Peer Norms and Susceptibility Mediate the Effect of Movie Alcohol Exposure on Alcohol Initiation in Adolescents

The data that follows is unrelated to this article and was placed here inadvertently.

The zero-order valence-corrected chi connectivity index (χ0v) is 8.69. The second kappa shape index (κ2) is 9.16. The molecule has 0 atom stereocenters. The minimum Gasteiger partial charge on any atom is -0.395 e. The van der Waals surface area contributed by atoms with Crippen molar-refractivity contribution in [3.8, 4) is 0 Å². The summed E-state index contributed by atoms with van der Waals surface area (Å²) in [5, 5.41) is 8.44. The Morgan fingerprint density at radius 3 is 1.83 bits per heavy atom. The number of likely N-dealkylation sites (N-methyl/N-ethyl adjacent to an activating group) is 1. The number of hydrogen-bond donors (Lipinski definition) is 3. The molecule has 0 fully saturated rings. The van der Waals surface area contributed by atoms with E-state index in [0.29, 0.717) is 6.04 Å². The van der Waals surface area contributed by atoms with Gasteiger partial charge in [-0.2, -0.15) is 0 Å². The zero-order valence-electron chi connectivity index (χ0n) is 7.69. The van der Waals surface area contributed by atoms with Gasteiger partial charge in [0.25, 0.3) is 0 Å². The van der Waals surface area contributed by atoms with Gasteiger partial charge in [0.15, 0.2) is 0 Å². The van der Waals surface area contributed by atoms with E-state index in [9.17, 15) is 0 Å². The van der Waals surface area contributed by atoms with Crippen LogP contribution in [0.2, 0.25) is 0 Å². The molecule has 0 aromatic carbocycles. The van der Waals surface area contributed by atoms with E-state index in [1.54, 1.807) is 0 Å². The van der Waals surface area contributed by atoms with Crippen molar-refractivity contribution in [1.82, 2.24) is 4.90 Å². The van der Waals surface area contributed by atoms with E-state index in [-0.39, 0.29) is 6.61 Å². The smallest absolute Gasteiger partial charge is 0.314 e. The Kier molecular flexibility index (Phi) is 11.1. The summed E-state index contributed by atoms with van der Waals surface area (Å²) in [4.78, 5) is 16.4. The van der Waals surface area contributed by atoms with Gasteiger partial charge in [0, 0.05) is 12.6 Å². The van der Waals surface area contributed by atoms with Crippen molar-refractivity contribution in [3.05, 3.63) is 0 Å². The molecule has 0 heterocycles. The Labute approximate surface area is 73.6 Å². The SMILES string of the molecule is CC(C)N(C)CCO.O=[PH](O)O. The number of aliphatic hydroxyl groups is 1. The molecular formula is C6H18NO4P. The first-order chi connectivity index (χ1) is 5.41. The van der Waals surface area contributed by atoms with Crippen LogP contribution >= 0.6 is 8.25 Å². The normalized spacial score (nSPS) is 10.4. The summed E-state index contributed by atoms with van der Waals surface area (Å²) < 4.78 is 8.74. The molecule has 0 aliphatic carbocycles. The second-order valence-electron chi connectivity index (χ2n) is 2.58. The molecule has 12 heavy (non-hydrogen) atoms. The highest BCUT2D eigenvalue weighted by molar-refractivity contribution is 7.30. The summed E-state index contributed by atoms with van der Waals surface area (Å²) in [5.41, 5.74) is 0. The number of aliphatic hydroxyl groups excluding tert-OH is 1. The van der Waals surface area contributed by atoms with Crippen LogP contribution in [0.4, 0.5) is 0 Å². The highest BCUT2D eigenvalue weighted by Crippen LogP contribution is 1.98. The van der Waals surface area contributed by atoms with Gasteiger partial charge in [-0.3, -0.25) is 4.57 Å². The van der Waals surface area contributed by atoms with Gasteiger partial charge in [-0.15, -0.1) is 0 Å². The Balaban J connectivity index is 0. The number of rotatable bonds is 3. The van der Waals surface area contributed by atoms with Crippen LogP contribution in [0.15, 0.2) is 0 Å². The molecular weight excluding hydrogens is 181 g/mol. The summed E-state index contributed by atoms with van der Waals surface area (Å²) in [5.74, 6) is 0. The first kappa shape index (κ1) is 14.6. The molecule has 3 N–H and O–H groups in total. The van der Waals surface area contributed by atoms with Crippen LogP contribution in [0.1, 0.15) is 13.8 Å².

Movie alcohol exposure is a known and consistent predictor of adolescent alcohol use initiation and escalation. Nearly 90% of the top U.S. movies contain alcohol content. Social–cognitive theory posits reciprocal links among environmental influences (e.g., movie alcohol exposure), social–cognitive processes (e.g., perceived norms, susceptibility, alcohol outcome expectancies), and behavior (alcohol use), but these links have been tested in only 1 direction. In the current study, we assessed movie alcohol exposure, alcohol cognitions, and alcohol initiation among adolescents (N = 1,023; 52% female, mean age = 13.7 years) in 4 annual survey waves. Cross-lagged panel models tested bidirectional relations between cognitions and movie alcohol exposure. Finally, we tested bidirectional mediation effects in the prospective prediction of alcohol initiation. Movie alcohol exposure prospectively predicted increases in descriptive norms, injunctive norms, and susceptibility but not positive or negative alcohol outcome expectancies. All factors predicted subsequent alcohol initiation. Close friend injunctive and descriptive norms, peer descriptive norms, and susceptibility mediated the effect of earlier movie alcohol exposure on subsequent alcohol initiation. Movie alcohol exposure mediated the effect of earlier close friend descriptive norms on subsequent alcohol initiation. Movie alcohol exposure and social−cognitive processes are interrelated facets that impact alcohol initiation. Permissive cognitions infrequently predicted higher subsequent exposure to movie alcohol. Clinical and preventative implications of this work are discussed.